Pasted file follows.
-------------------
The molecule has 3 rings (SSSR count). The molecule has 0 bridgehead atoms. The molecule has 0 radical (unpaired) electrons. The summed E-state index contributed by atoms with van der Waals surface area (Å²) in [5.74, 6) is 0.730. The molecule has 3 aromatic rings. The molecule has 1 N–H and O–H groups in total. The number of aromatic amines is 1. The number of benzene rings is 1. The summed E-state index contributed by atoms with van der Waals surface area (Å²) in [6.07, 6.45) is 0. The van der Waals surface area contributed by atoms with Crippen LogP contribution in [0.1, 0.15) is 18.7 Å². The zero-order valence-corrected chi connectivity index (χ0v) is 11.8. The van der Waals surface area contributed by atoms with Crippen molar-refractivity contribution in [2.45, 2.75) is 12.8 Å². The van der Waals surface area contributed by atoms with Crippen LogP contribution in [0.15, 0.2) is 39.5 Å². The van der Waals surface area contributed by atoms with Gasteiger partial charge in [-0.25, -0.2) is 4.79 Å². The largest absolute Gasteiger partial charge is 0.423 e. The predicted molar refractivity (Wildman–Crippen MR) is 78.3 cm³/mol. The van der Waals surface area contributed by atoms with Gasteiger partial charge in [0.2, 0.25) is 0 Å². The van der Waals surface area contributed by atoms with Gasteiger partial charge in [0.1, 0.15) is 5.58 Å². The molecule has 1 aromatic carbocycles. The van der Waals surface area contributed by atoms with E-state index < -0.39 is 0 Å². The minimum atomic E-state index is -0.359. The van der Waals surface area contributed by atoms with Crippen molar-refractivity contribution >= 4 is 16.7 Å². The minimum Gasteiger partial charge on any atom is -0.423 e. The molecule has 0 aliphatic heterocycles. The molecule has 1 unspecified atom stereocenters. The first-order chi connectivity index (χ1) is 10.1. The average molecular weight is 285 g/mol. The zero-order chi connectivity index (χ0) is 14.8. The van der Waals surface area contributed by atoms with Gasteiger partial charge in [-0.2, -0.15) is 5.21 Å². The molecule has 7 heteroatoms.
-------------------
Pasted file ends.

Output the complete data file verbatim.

The molecule has 3 rings (SSSR count). The molecule has 0 bridgehead atoms. The molecule has 0 radical (unpaired) electrons. The summed E-state index contributed by atoms with van der Waals surface area (Å²) in [5.74, 6) is 0.730. The molecule has 3 aromatic rings. The molecule has 1 N–H and O–H groups in total. The number of aromatic amines is 1. The number of benzene rings is 1. The summed E-state index contributed by atoms with van der Waals surface area (Å²) in [6.07, 6.45) is 0. The van der Waals surface area contributed by atoms with Crippen LogP contribution in [0.1, 0.15) is 18.7 Å². The zero-order valence-corrected chi connectivity index (χ0v) is 11.8. The van der Waals surface area contributed by atoms with Crippen molar-refractivity contribution in [2.45, 2.75) is 12.8 Å². The van der Waals surface area contributed by atoms with Crippen LogP contribution in [0.15, 0.2) is 39.5 Å². The van der Waals surface area contributed by atoms with Gasteiger partial charge in [-0.25, -0.2) is 4.79 Å². The largest absolute Gasteiger partial charge is 0.423 e. The predicted molar refractivity (Wildman–Crippen MR) is 78.3 cm³/mol. The van der Waals surface area contributed by atoms with Gasteiger partial charge in [0.2, 0.25) is 0 Å². The van der Waals surface area contributed by atoms with Gasteiger partial charge in [0.1, 0.15) is 5.58 Å². The molecule has 1 aromatic carbocycles. The van der Waals surface area contributed by atoms with E-state index < -0.39 is 0 Å². The minimum atomic E-state index is -0.359. The van der Waals surface area contributed by atoms with Crippen molar-refractivity contribution >= 4 is 16.7 Å². The minimum Gasteiger partial charge on any atom is -0.423 e. The molecule has 0 aliphatic heterocycles. The molecule has 1 unspecified atom stereocenters. The first-order chi connectivity index (χ1) is 10.1. The average molecular weight is 285 g/mol. The zero-order chi connectivity index (χ0) is 14.8. The van der Waals surface area contributed by atoms with Gasteiger partial charge in [-0.2, -0.15) is 5.21 Å². The molecule has 7 heteroatoms.